This month, meet Lise Kemen, our resident graphic designer and user experience maven. From splash screens to alert messages, she’s coloring the full range of Nuxeo products and doing her part to erect virtual sign posts along the way. Every time you open a Nuxeo application, you get to sample Lise’s handiwork, so sit back and take a moment to get acquainted with the woman behind the virtual curtain!
Nuxeo: Tell me about your role at Nuxeo. I started out in the marketing team as a graphic designer focusing on all of the assets for Nuxeo.com and Nuxeo.org, but over time my position has evolved and now I’m spending the majority of my time working side by side with the product team doing graphic design and user experience for the entire Nuxeo product line. At first my time was split between all the web sites and the product team, but as we’re now more focused on usability and user experience, I’ve had the opportunity to join the product team on an almost full time basis, which is a good match for me as it’s where I want to be career-wise.
Nuxeo: How does designing for a Nuxeo product differ from other design projects you’ve worked on? Well, designing products is like being a craftsman. There’s a definitive line between function and design. First it has to be clear, then you need to balance keeping the products aesthetically pleasing while at the same time not too branded. In the same way that Nuxeo products are engineered to be customized, when it comes to design, I design an interface that will lend itself to being changed (visually) by the customer who is using the product.
Also what we try to work into the design (this is where I put my usability and user experience “hat” on), is how to make the product more intuitive and simple to use by everyone.
Nuxeo: And what are some ways that you work this into the product? One of the main things is that we have to be consistent in wording and the way we display things. This is important when you want to make something standout or call attention to it. For Nuxeo products this is critical as there are processes and steps that a user must follow in order to carry out a function, so it’s also a part of my job to help them through these operations—make them clear and make sense. Even things that might seem obvious, still need to be given attention and thought through.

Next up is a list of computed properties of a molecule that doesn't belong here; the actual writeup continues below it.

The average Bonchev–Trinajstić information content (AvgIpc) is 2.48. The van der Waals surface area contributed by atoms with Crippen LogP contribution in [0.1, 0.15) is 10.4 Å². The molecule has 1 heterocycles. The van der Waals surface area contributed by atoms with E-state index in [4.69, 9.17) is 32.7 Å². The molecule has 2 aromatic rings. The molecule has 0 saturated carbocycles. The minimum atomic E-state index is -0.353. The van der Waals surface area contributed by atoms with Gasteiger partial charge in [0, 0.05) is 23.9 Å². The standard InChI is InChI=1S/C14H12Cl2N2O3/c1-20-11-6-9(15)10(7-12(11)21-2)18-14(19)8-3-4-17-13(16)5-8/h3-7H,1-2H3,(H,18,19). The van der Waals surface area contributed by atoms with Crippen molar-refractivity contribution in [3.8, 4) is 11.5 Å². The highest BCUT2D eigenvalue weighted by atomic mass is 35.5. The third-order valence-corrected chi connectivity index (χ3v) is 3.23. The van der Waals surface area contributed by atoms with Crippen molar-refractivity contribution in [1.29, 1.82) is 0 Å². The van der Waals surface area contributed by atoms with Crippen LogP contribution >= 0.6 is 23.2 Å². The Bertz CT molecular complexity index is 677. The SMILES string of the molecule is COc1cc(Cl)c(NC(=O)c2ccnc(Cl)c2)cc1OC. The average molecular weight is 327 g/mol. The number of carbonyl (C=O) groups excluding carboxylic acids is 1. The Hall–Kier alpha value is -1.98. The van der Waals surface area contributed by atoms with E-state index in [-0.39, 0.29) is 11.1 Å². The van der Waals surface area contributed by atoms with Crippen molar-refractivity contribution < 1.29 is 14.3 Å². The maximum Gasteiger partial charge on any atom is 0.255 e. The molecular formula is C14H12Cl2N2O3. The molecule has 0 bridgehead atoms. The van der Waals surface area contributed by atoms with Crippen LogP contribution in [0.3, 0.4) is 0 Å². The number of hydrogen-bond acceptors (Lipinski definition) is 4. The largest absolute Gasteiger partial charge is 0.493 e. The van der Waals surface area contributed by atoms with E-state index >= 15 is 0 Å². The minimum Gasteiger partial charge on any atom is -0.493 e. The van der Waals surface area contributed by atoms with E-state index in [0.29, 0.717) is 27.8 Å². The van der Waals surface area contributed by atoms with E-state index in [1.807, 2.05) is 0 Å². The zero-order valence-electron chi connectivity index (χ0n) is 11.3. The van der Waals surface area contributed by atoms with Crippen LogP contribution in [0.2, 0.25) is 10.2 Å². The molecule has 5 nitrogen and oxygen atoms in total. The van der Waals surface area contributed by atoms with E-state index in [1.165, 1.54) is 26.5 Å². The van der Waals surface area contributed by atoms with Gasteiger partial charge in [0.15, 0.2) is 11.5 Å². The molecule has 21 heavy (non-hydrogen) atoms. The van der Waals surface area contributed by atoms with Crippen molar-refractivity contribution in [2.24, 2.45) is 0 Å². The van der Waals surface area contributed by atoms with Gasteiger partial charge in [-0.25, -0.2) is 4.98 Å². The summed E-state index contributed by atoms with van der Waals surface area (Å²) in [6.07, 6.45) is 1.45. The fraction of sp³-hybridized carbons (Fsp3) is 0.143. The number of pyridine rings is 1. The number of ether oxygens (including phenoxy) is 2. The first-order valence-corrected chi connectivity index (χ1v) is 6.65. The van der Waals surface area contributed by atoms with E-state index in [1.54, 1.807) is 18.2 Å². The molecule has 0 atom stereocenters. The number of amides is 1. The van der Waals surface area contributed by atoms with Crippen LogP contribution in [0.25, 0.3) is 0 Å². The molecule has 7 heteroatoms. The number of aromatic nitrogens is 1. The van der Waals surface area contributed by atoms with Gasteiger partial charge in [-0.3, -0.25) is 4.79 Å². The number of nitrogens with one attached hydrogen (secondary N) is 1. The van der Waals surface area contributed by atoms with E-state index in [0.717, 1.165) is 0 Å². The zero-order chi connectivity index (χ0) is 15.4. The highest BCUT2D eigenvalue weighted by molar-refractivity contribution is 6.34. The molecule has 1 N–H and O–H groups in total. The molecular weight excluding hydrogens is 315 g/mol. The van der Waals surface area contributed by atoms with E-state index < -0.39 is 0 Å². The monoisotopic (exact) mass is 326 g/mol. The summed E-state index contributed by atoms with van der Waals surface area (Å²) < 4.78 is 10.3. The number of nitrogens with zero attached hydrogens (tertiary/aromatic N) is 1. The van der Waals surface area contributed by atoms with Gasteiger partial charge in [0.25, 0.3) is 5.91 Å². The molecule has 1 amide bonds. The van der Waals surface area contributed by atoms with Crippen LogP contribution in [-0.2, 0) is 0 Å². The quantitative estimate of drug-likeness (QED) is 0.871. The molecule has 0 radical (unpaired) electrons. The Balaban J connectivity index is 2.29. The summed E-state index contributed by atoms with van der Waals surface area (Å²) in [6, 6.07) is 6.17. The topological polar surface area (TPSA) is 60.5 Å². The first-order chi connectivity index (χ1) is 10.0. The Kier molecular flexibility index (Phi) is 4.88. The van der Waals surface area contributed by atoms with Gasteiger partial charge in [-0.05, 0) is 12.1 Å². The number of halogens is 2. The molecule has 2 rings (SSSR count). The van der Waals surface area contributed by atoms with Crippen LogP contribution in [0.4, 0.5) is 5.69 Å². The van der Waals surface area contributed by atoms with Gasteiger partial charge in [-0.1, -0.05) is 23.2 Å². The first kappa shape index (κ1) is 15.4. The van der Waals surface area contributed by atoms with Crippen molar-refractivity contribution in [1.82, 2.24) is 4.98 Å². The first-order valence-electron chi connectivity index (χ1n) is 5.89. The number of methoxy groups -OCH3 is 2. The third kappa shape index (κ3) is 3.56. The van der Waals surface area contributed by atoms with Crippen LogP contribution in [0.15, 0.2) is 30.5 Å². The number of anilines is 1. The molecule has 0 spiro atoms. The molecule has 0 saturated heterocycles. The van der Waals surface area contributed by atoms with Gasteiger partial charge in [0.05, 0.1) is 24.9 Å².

Nuxeo: How do you think your role in design has helped Nuxeo products evolve? Having a person dedicated to design brings you consistency and accuracy. I know exactly which color is used where and when on each platform, which source file related to the design is working with another file or asset. This is the key to making a logical bridge between the design mock up for new features and previous tools that need to be maintained.
Nuxeo: What’s your main focus right now? My main focus right now is the 5.5 release. We’ve been making significant changes in the way platform user interface styles and layouts are managed. This results in a re-engineering of existing features and I’ve been part of this process both as a “user” (to try to better define requirements for the way the platform should handle the design), but also by porting all the existing design elements to that new system. It’s not a “visible” part of my job, but it’s as important as anything else. Basically my mission is to make sure the way the platform can be styled fits with the way a web designer designs. We have many files that are linked and dependent on each other, which makes them difficult to replace, so the goal with doing this kind of streamlining is to better enable customers to adapt the application to fit their company brand through various color presets, different themes or additional customization. Of course in 5.5 we are also working on a long list of improvements to the UI, especially in the new collaborative module.
Nuxeo: And your next area of focus? To make this entire system simple and easily integrated with Nuxeo Studio, our low-code development SaaS tool. That means incorporating many small details that help the user understand what they’re doing, where they want to go after, and also making sure we have design elements in place that ask a user if they’re really doing what they want to do.